Speaking of Louisville ...

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At the end of the show "Fiddler on the Roof," the residents are being evicted from the little Russian town of Anatevka. One comments to another: Nowhere else is their language spoken quite the same way as it is in Anatevka.

While even as a child I could tell a Boston accent from a Baltimore accent, I can't describe or reliably reproduce either. My love of trying to get along in foreign languages is not helped by my tin ear for accents. But at least twice I've listened closely enough to someone to hear not just what the person was saying, but how he or she said it. They were memorable conversations.

In 1971, I was visiting Jerusalem. My fiancée was in Louisville and of course I'd promised to telephone her. It was the days before international direct dialing, telephone credit cards, or even an easy way to reach an American operator from overseas. I found a post office in Jerusalem with a telephone booth, where you could pay at the counter instead of having to put a large number of coins in a slot. In my broken Hebrew I asked for an operator who could speak English. I finally got to an international operator.

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I said: "I want to call the United States, Louisville, Kentucky."

Operator: "Yes, what city would you like to call?"

Me: "Louisville."

Operator: "Lou-ee-will is not in my list. Is Loo-ee-will a small place?"

Me: "It is a big place. The area code is 502."

Operator: "No, I can not make calls by area code, only by the name of the city."

I tried spelling Kentucky, but no such state was on her list. I tried spelling Louisville, but we didn't seem to have enough names of letters in common. As she finally told me there was no such place as "Loo-ee-will," I noticed how she was pronouncing the name of the city. Not only was English not her native language, but she didn't have the standard American set of phonemes (sounds) available.

I took one last try: "Do you have a city named - " and here I changed my pronunciation - "Loo-iss-will?"

She replied, "Oh, yes, Loo-iss-will. That city is on my list. Of course you can call Loo-iss-will. What is the number in Loo-iss-will?"

Twenty years later, I was in Odessa, Ukraine. Our group of American tourists was in the Museum of Western Art, and the guide was showing us Italian Renaissance paintings. Coming to a large painting of Samson and Delilah, he remarked on the presence of some very important pieces by the same artist in the Speed Museum in Louisville. (I'm happy to report he pronounced the name of Louisville the same way I do.)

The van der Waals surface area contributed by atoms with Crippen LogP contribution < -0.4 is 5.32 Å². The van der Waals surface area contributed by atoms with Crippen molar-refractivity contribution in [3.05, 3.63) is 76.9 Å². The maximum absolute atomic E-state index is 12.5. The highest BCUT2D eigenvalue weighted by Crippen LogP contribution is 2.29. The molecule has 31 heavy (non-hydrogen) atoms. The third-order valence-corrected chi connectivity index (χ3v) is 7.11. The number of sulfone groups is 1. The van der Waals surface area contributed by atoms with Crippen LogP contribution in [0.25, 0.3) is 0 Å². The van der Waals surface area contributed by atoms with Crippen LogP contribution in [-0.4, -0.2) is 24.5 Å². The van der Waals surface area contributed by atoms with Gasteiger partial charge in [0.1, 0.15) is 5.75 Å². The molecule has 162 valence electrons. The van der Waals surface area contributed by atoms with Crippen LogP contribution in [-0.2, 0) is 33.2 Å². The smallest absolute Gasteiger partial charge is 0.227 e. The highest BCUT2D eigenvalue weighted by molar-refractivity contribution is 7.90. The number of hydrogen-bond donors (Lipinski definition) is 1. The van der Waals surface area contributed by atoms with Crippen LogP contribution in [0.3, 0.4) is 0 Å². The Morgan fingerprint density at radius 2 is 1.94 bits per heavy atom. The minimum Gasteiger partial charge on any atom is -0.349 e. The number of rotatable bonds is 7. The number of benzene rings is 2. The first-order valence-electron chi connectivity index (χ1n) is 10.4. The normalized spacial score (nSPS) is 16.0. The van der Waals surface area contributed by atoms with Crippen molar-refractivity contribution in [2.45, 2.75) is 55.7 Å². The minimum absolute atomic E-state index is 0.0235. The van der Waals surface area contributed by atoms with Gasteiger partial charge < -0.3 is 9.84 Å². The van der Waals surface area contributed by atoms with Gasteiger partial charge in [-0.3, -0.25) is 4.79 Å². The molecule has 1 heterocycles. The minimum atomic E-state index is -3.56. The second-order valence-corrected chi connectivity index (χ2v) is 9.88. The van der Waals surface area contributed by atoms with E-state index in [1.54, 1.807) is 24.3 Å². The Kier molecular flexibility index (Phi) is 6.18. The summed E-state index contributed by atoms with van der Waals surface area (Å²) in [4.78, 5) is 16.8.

The guide then quoted a few sentences of the story of Samson and Delilah from the Bible, in Hebrew. While his English was heavily accented, his Hebrew was crystal clear to me. My vocabulary isn't large, and I didn't understand much of it, but I could have taken it down as dictation.

And then it occurred to me that my Hebrew pronunciation is not crystal clear, it is awful. I have a dreadful time making myself understood when I speak it. This man wasn't speaking crystal-clear Hebrew, either - he was speaking Hebrew with the exact same dreadful accent that I have. At the first opportunity, I asked him where he'd learned Hebrew.

He'd learned it from his father. I'd learned it from mine. They had each learned Hebrew from their fathers. And where had our grandfathers come from? Vilnagebirne, his father had told him; the same thing my father had told me. This was near Vilna, then in Russia, now in Lithuania.

My grandparents had fled West when World War I was on the horizon. My father was born in Somersworth, N.H., and I was born in Norfolk, Va. The guide's parents had fled East, from the impending World War II, and he had been born near Novosibirsk, in Siberia.

We had a memorable talk, one that wouldn't have happened without that strange pronunciation, the one our families had carried with them from so far away.

Somehow we had been brought together in Odessa, 600 miles south of Vilnagebirne, 2,400 miles from his birthplace, and 6,000 miles from mine. But the two of us met, and we can testify that the storyteller of Anatevka told the truth.

Nowhere else, not even in Louisville, is Hebrew spoken quite the same way as it was in Vilnagebirne.

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